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On Confidence

Last weekend, I was invited to speak at The Book Taster. Obviously my first thought upon being asked was that someone must have dropped out. I cried all over my friend before I went onstage, because I didn’t want to follow Kate Sawyer and Sue Fletcher, who are both accomplished, intelligent, capable women with many successes under their belts while I told a story about how Kevin Bloody Wilson signed my mum’s tits and I’d not packed enough pants.A lot of people told me that I deserved my place on the stage. A lot of people said a lot of very wonderful things. I wish that I could believe them. I wish I didn’t have this force field around me that stopped compliments from landing but let in criticism, let in failure. I wish I could dismantle myself and reboot. Since coming home I’ve spent some time thinking about how I got here and aside from growing up very working class and being branded as a ‘no hoper’ there are a couple of key incidents that affected me.

When I first moved to Brighton, I got a temping job working as a PA to a woman called Helen and she was horrible. I can see that now, but at the time I was 23, anxious, poor and a terrible people pleaser. Helen asked me to get her lunch from Pret every day, which was a longer walk than my break allowed. I had to do her kids homework, work out how add her contacts into her Blackberry phone (that I’d never seen before).  She was Miranda from The Devil Wears Prada but she wasn’t even well dressed. She asked me to type up her letters. At the time I didn’t know what (sp) or (sic) meant and so added them in to the final copy because I was too scared to ask. She laughed at me. Properly laughed. The Monday before Christmas, she texted me to come in early. When I got there, she sat down and told me she was firing me. I never even asked why. I went outside and cried in the street. I still drive past her building sometimes and shame hits me like someone turned the air con on full blast.

I got another job. Marketing assistant. I had to post out leaflets and set up the stand at events. My boss told me I needed to wear a tight top with the logo on. I did because I hate myself. He stood on his phone while I lugged in a TV on wheels. I was pregnant. Too soon and too scared to tell anyone. I dragged plinths in from the van and prayed. I remember going out for a meal with the sales team and being told by one of them to pay for it. I didn’t have more than £20 on me. I was told I should take out a credit card for those sorts of things and claim it back. Then I was told to go around the exhibition in my nice tight t-shirt to drum up business. I didn’t take out the credit card.

 After having my baby, I went back to work part time. One day, midway through updating the intranet with ‘getting to know you’ posts, I was called to the boardroom where I, and all the other part time working parents were made redundant with immediate effect. We were allowed to go back to our desks to get our things and then we were to hand in our passes and leave. I want to tell you I kicked over the desk, set a small fire with the white papers I used to print and staple and took the MD hostage. I wish I could tell you I fought.

I didn’t realise until looking back, how much this trauma has stayed with me. I didn’t even like those jobs. Imagine then, my fear that my dream career could be over any second. I feel such shame when I remember my shock at being let go. How blind, how ignorant I was. How everyone knew but me. How stupid I must have looked, working on pretend projects to keep me busy. Even now my cheeks heat. Even now I want to headbutt the wall.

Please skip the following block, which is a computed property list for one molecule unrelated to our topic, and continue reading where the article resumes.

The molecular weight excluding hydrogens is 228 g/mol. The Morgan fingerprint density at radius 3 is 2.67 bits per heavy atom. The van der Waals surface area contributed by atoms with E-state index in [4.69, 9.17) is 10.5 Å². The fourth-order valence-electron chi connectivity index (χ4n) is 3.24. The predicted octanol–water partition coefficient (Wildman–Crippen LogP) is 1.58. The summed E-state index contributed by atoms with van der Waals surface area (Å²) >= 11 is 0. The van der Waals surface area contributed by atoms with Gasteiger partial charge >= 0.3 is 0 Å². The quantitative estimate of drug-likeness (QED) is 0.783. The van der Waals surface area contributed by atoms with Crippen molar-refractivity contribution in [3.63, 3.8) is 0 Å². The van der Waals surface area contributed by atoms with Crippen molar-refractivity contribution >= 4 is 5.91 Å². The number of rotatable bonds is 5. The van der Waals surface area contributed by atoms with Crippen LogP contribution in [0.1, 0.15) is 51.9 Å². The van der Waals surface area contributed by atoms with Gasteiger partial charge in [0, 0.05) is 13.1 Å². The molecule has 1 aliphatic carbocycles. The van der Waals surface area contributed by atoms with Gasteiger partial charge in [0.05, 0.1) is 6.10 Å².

Add to that the time my only friend dumped me on the first day of middle school for the cool gang (no you can’t sit with me anymore- I had to join the weather club so at lunchtime I had somewhere to go ‘what IS the atmospheric pressure today? Can’t wait to find out!’) and that time I sent someone a card because their dog got run over in front of them but it was Valentines Day so they thought I was hitting on them. Or that time I worked as a kitchen porter and the chef used to put chicken bones down the back of my shirt and sing ‘Stupid Girl’ by Garbage to me (and I carried on working there) and you can maybe see how I got where I am today.

What I am trying to say is this, it’s self-preservation. I can’t lean in too close. I need to stay on my toes. Historically, the things I love have been whisked away and I have been left, exposed, and confused. I have been that horse than carried on running long after the rider fell off, thinking everyone was cheering me on, not booing me off. My confidence has been gouged away, like a paint stripper on old walls.

I am not that friend looking at herself in the mirror, bemoaning her appearance for compliments. I am not trying to be disingenuous. I have to keep all success, all praise five feet away, where it cannot touch me.



1 Comment

May 17

Oh Ericka the past path that you trod was paved with shameless stones,their shame not yours.

It’s not difficult to understand how that has shaped your perception of yourself.However let me tell you that you are utterly deserving of your success,the seat on that stage is yours because you earned that little spotlight.Your books are like you,funny,frank and transparent,with

heartfelt words and real flawed people who get in your heart and stay there.

I am proud to have found them and know you🌸

Stay you xxx

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